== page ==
Although Ski Flight Free is a resource for skiers, I thought I’d share my experience of travelling by train to Nice last summer.

I’m hugely aware of the carbon cost of air travel and have significantly cut down on the number of flights I take in the last few years (and have pledged not to fly at all in 2024).

That hasn’t stopped me travelling to Europe. As well as skiing, I’m a keen trail runner and have run ultra marathons in France and Switzerland travelling by train each time.

Not only is the carbon footprint so much lower than flying, but the journey is more enjoyable than when taking a flight. No rushing from security customs to gate, then squeezing into a tube of recycled air, before a rush to baggage claims and long post-Brexit customs queues.

(c) Clodagh Kilcoyne

Are you a ‘Green Triathlete’? 

However, if like me, you are also a ‘Green Triathlete’, you’ll know that travelling to overseas triathlons is more complicated than simply sticking some trail shoes and gels in a backpack.

Wetsuits don’t take up much space, but a bike (especially a decent time-trial triathlon bike that needs to be safely boxed) can be challenging to get to your race by train.

But it can be done!

Nice by train

I wanted to do a ‘big’ European Ironman triathlon and chose Nice principally as it’s easy to get to by train.

I travelled out in the day by Eurostar from London St Pancras to Paris, then took the RER two stops south to Gare de Lyon.

This is a journey I’ve done many times before, as while running is my hobby, skiing is my business. I work in the snowsports industry and travel to the Alps five or six times a year by train.

Overnight from Gare d’Austerlitz

The overnight train was from Gare d’Austerlitz, a short walk across the Seine from Gare de Lyon, and I had enough time to enjoy a Parisienne dinner and views of Notre Dame before boarding at around 9pm.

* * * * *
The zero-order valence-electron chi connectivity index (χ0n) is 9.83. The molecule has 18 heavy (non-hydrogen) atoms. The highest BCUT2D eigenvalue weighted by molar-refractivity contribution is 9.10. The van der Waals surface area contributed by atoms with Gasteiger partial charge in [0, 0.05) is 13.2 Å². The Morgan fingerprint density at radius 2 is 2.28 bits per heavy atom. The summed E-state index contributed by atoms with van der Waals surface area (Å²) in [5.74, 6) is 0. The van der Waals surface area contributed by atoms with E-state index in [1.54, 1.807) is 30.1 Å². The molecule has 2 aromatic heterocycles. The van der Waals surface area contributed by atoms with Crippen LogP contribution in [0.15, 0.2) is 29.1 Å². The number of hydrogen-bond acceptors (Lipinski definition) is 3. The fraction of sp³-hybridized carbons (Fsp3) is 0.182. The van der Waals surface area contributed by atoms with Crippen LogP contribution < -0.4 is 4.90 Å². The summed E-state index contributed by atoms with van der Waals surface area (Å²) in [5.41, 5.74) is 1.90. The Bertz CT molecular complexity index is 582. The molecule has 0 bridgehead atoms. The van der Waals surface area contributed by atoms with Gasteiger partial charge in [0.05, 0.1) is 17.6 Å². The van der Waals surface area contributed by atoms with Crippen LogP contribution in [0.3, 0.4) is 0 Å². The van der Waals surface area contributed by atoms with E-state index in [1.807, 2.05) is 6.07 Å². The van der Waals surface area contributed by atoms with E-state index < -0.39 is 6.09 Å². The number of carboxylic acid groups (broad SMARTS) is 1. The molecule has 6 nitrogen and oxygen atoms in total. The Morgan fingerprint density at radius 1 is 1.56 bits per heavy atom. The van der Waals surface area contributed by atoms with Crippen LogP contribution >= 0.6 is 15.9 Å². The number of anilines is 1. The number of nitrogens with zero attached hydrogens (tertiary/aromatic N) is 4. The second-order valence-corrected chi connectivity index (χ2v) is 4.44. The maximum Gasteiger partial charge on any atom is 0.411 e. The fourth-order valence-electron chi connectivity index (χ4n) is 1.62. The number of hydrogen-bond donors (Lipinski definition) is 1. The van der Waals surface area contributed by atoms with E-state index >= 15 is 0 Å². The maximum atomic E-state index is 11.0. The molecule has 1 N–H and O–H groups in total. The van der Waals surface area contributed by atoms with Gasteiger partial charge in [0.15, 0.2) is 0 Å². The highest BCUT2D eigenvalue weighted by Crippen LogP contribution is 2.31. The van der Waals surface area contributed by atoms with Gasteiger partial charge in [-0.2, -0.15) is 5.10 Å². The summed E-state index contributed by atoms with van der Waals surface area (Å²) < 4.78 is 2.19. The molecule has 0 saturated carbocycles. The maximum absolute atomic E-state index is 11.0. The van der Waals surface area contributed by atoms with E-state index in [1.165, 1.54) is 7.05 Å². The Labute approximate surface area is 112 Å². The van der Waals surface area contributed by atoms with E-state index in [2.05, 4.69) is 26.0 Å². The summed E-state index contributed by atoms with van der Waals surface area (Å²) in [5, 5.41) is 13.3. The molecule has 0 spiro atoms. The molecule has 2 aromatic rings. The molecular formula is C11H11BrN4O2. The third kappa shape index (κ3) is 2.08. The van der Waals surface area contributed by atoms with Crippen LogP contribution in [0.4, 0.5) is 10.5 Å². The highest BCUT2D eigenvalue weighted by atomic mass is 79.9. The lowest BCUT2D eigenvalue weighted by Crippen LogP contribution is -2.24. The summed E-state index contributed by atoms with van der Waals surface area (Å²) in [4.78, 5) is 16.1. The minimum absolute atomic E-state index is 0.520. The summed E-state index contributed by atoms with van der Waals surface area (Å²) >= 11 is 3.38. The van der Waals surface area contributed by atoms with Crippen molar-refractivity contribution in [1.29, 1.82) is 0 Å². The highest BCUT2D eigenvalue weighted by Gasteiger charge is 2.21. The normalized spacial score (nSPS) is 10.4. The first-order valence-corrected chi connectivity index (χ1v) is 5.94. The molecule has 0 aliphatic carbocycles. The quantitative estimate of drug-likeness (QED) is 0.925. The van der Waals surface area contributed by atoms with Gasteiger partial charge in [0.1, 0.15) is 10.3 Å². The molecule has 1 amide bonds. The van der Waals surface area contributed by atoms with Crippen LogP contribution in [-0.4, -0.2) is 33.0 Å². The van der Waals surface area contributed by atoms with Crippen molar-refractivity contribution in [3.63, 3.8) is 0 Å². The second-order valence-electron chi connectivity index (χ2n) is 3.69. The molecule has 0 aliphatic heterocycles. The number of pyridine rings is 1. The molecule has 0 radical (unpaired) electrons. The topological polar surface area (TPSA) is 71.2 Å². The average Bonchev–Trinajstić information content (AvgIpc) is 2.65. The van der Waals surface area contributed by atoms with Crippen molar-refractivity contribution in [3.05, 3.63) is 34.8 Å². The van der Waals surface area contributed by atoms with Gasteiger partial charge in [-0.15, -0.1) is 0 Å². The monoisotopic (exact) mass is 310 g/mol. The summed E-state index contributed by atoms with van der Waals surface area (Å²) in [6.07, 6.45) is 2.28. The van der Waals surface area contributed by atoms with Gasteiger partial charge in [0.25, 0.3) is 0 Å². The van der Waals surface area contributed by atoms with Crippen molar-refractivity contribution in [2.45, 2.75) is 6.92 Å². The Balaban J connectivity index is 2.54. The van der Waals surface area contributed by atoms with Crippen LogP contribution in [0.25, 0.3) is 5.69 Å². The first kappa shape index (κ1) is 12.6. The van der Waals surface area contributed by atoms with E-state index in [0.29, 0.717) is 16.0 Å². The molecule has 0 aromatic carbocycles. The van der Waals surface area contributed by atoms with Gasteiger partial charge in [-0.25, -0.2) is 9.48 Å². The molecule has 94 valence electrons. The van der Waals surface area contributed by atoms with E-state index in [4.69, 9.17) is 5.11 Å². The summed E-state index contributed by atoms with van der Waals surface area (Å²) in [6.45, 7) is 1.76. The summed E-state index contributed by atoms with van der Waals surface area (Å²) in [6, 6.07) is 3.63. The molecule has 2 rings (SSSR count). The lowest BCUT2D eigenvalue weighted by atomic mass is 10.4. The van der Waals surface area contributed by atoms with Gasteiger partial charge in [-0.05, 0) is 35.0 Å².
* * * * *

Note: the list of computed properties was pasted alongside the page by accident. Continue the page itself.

SNCF ‘Intercities’ trains divide each carriage into ‘couchettes’ – compartments with two rows of triple bunk beds, all made up for the train’s departure.

Each bed is supplied with a pillow, sheet, eye patches, ear plugs (potentially invaluable) and a bottle of water. I took my own sleeping sheet.

Perhaps counter-intuitively, I found it easy to sleep. The constant motion of the train rocked me gently, and as far as I know my companions didn’t snore. When we arrived in Marseille at 6am I felt like I’d had a decent night’s sleep.

A tour of the Cote d’Azur 

The next three hours to Nice was a free tour of the Cote d’Azur as the train hugged the coast, with views of Toulon, Cannes and the millionaire’s yachts of Antibes before arriving in Nice exactly on time.

Bike shipping by courier

So, all simple enough…but all made simpler by not having a bike with me!

The truth is I paid to have the bike shipped direct to my hotel and I knew it had already arrived before I’d even left the UK.

It wasn’t cheap (about £300 return), but it was simple and saved me having to navigate the bike through the Paris metro. When it came to leave, I booked in a collection from my hotel and it arrived back in the UK about a week later.

I used a company called SendBike. They were excellent getting the bike there, less good at getting it back. There are other companies who offer this service, including Sherpr, and etribike cover specific triathlons in Europe.

There has been a change since I travelled that does allow you to do this differently. At the time, Eurostar were not accepting bike on the London-Paris route. They have since changed their policy and allow boxed bikes, booked in advance. The cost is £90 return.

French trains will let you take a bike onboard and these can also be booked, but I’ve seen many people take bikes in boxes onto TGVs just as luggage.

Moving a bike across Paris on the Metro could be tricky, but there are lifts which will make it easier, plus you could get a taxi across the city if necessary.

Iain at Ironman Nice

Portugal by train, ferry and car

At present, I don’t have any plans to test taking my bike by train, but I am racing in a duathlon in Portugal in June 2024…and taking my race bike me this time.

It has been quite complicated to find a non-fly solution. I tried to see if it was feasible to travel by train, but the required route of London-Paris-Madrid-Porto-Coimbra was just going to be too difficult and too long.

However, I have now found a better solution that still creates significantly fewer emissions than flying. I’ll take the train to Portsmouth, then the overnight ferry to Santander, where I’m picking up a car to drive to Coimbra.

It’s not what you’d call a straightforward route, but it is going to be an interesting journey!